If an act of violence is perpetrated, but is never reported or documented, did it happen at all?
Of course the answer is “yes.” There are many reasons why survivors may not report incidents of violence, including fear of retaliation, stigma, or disillusion with law enforcement. Surveys from Costa Rica, Paraguay, and Peru show that up to 20 percent of women experience sexual assault, yet few to none report it to police. And many survivors actually do report incidents of violence but are met with ineffective judicial systems that parlay impunity or data monitoring systems that act like black holes, swallowing up evidence of the tragedy they have endured. Either way, we know that whatever statistics we do have about gender-based violence represent just a fraction of the harsh reality.
It is critically important to document acts of violence against women, systematically, carefully, and over time, not only to bear witness to the human rights abuses that far too many women experience daily worldwide, but also to understand the prevalence, nature, and root causes of such abuses so that we may be more effective in stemming them—both through laws and policies and through prevention and response programs.
While numerous country-level studies on gender-based violence in Latin America and the Caribbean exist, there is a need for more up-to-date and comprehensive national prevalence data, as well as qualitative research into causes and risk and protection factors. In short, we need to do better at uncovering the full picture of gender-based violence in order to better address it. Further, a persistent lack of comparability between national studies in the region has hampered the ability to draw broader, meaningful conclusions. How do we zoom out to the bigger picture to understand violence regionally—its causes, what has been effective at preventing it, its costs, and more? How can we share successful prevention and response strategies across countries?
A new study released in January by the Pan American Health Organization (PAHO) attempts to do just this, re-analyzing studies from 12 countries in the region and, for the first time, revealing a broader and more in-depth picture of both the prevalence and nature of violence in that part of the world.
While globally it is estimated that one in three women will experience physical, sexual, or psychological violence in her lifetime, this rate is both higher and lower across different areas of Latin America and the Caribbean. For instance, more than half (53 percent) of ever-married women in Bolivia reported having experienced some type of violence by their intimate partner during their lifetime. The rate of intimate partner violence reported was lower, just 17 percent, in the Dominican Republic. Emotional abuse of women by intimate partners is also epidemic region-wide, and is closely linked to the incidence physically abuse. Nearly half (47.8 percent) of women in Nicaragua reported experiencing emotional abuse by a partner in their lifetime.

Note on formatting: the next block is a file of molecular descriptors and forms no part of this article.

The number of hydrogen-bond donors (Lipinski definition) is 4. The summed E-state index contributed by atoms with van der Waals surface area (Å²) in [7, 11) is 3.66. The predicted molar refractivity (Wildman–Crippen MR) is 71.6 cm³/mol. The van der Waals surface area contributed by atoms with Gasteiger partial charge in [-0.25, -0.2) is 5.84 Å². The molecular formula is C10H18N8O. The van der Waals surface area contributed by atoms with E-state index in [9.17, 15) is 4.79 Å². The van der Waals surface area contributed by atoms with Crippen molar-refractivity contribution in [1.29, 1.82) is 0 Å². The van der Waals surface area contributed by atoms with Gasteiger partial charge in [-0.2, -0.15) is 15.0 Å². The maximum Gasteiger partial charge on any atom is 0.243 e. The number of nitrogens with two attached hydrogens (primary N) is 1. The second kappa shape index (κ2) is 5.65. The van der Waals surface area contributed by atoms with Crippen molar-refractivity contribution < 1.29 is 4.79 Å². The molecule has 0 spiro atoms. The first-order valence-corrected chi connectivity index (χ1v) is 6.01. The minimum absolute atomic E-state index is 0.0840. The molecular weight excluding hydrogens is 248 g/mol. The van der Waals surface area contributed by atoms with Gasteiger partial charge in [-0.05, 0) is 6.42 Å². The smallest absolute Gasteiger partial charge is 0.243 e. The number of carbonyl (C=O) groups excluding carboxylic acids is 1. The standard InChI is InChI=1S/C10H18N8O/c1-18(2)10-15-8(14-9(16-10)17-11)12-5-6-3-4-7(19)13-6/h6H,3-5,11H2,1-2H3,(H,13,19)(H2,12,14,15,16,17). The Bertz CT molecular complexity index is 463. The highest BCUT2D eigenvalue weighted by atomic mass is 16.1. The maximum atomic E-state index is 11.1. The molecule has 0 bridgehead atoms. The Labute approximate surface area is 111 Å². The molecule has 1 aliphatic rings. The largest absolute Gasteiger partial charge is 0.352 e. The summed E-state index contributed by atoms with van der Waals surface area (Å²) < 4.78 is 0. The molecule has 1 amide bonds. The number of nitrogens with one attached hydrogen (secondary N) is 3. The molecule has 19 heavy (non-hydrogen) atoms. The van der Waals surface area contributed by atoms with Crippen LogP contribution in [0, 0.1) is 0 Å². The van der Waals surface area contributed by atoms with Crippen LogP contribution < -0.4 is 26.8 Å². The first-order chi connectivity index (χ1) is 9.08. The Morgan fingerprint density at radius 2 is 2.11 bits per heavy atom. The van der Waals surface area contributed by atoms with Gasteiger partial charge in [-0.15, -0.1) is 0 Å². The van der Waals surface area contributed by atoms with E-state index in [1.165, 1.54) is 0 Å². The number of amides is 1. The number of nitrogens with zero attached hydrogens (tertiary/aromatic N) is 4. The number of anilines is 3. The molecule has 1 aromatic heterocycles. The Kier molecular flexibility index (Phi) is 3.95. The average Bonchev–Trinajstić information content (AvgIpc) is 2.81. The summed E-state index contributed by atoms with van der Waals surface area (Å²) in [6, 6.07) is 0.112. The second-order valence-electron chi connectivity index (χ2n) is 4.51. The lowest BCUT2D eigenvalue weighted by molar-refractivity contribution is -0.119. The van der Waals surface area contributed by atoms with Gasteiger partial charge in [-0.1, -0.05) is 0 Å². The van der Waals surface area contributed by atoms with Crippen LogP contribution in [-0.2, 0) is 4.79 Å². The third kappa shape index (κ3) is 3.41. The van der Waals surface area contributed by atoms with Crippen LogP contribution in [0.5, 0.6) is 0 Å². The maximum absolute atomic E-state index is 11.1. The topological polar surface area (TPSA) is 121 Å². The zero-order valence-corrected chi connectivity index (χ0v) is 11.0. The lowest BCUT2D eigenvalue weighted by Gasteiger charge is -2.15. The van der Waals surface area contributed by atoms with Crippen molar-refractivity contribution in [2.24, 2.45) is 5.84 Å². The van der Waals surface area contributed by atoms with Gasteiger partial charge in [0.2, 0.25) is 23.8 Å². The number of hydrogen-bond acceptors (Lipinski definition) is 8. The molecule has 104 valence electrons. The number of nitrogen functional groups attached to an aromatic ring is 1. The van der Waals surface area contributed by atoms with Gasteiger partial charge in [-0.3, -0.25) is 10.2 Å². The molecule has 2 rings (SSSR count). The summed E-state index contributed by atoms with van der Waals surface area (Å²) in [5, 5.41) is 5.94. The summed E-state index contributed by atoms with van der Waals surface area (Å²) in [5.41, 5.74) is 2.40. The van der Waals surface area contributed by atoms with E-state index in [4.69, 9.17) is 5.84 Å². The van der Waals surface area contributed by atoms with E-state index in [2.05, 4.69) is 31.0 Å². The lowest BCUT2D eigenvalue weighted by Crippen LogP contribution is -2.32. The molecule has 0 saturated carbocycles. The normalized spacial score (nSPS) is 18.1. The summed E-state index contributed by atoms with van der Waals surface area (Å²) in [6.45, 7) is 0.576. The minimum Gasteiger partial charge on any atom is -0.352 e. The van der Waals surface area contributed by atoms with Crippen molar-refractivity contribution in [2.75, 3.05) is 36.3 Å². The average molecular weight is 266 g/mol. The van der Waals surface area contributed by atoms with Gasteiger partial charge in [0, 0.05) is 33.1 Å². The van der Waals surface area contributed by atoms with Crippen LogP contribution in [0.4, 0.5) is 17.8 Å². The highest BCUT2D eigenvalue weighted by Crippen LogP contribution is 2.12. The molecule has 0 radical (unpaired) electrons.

While more information is needed, we are just now beginning to uncover a picture of the complex root causes and risk factors for violence against women in the region. After controlling for a number of factors in the region, PAHO researchers found that the risk factors most closely associated with violence by a partner include being divorced or separated, having a high number of children, and if a woman’s father was abusive to her mother. This seems like an odd grouping, but it’s a key finding, because it can help direct our attention father up the causal chain of violence to focus our programming efforts on critical risk factors.
Documenting the stories of women who experience various forms of violence, qualitatively, is also important. Last year, the Nobel Women’s Initiative led a fact-finding mission to Mexico, Honduras, and Guatemala to document violence against women—in particular sexual violence perpetrated by the state and the mining industry against women’s human rights defenders.
Women from these countries stepped forward courageously to provide testimony, oftentimes at their own peril, of their experiences of violence—with their sisters bearing witness—enabling new, nuanced documentation of this epidemic.
There have also been other efforts across Latin America to support increased reporting of violence among survivors, such as through the increased establishment of all women police forces and courts specialized to address violence against women issues.
There are many reasons to be hopeful that increased data can help catalyze meaningful change, though there are reality checks left and right. While 97 percent of countries in the region have laws on domestic violence, fewer than half include explicit references to marital rape. In November, after decades of advocacy, the Law Against Violence Against Women was passed in Nicaragua. Yet the country recorded 85 femicides in 2012, and new instances of sexual violence across the region make the news every day.
Despite the persistence of these abuses, the importance of documenting violence against women and collecting sound data remains. As data collection improves and more studies are done documenting this epidemic at the country and regional level, we may actually see what seems like an uptick in violence against women. This may or may not be the case. Since gender-based violence is so often hidden and under-reported, the more we dig, the more we will find. But an accurate picture is essential to the achievement of our end-goal: eliminating all forms of violence against women and girls in Latin America and the Caribbean.